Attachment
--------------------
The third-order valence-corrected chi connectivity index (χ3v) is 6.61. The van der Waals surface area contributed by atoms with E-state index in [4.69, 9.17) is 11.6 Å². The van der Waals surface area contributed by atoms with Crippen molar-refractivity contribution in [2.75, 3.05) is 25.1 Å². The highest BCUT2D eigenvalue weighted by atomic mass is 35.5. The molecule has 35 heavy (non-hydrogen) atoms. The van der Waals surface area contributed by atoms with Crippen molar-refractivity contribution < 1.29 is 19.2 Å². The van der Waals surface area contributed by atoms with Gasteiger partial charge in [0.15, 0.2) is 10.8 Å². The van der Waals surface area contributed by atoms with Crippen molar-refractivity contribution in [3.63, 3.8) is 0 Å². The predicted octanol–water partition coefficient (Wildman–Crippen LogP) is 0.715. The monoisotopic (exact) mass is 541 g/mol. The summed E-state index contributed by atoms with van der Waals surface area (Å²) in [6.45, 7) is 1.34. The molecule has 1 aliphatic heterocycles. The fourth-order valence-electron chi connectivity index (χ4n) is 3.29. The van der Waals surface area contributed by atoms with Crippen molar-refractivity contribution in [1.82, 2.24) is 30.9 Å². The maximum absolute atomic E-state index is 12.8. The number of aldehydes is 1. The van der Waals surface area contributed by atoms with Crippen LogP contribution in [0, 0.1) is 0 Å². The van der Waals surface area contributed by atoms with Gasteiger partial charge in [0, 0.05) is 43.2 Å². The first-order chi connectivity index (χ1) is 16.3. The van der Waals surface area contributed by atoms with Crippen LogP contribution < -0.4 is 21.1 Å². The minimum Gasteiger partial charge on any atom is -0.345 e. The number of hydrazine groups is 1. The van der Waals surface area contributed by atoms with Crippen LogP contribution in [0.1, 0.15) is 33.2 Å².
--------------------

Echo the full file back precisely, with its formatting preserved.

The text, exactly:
The third-order valence-corrected chi connectivity index (χ3v) is 6.61. The van der Waals surface area contributed by atoms with E-state index in [4.69, 9.17) is 11.6 Å². The van der Waals surface area contributed by atoms with Crippen molar-refractivity contribution in [2.75, 3.05) is 25.1 Å². The highest BCUT2D eigenvalue weighted by atomic mass is 35.5. The molecule has 35 heavy (non-hydrogen) atoms. The van der Waals surface area contributed by atoms with Crippen molar-refractivity contribution < 1.29 is 19.2 Å². The van der Waals surface area contributed by atoms with Gasteiger partial charge in [0.15, 0.2) is 10.8 Å². The van der Waals surface area contributed by atoms with Crippen molar-refractivity contribution in [3.63, 3.8) is 0 Å². The predicted octanol–water partition coefficient (Wildman–Crippen LogP) is 0.715. The monoisotopic (exact) mass is 541 g/mol. The summed E-state index contributed by atoms with van der Waals surface area (Å²) in [6.45, 7) is 1.34. The molecule has 1 aliphatic heterocycles. The fourth-order valence-electron chi connectivity index (χ4n) is 3.29. The van der Waals surface area contributed by atoms with Crippen molar-refractivity contribution in [1.82, 2.24) is 30.9 Å². The maximum absolute atomic E-state index is 12.8. The number of aldehydes is 1. The van der Waals surface area contributed by atoms with Crippen LogP contribution in [0, 0.1) is 0 Å². The van der Waals surface area contributed by atoms with Gasteiger partial charge in [0, 0.05) is 43.2 Å². The first-order chi connectivity index (χ1) is 16.3. The van der Waals surface area contributed by atoms with Crippen LogP contribution < -0.4 is 21.1 Å². The minimum Gasteiger partial charge on any atom is -0.345 e. The number of hydrazine groups is 1. The van der Waals surface area contributed by atoms with Crippen LogP contribution in [0.1, 0.15) is 33.2 Å².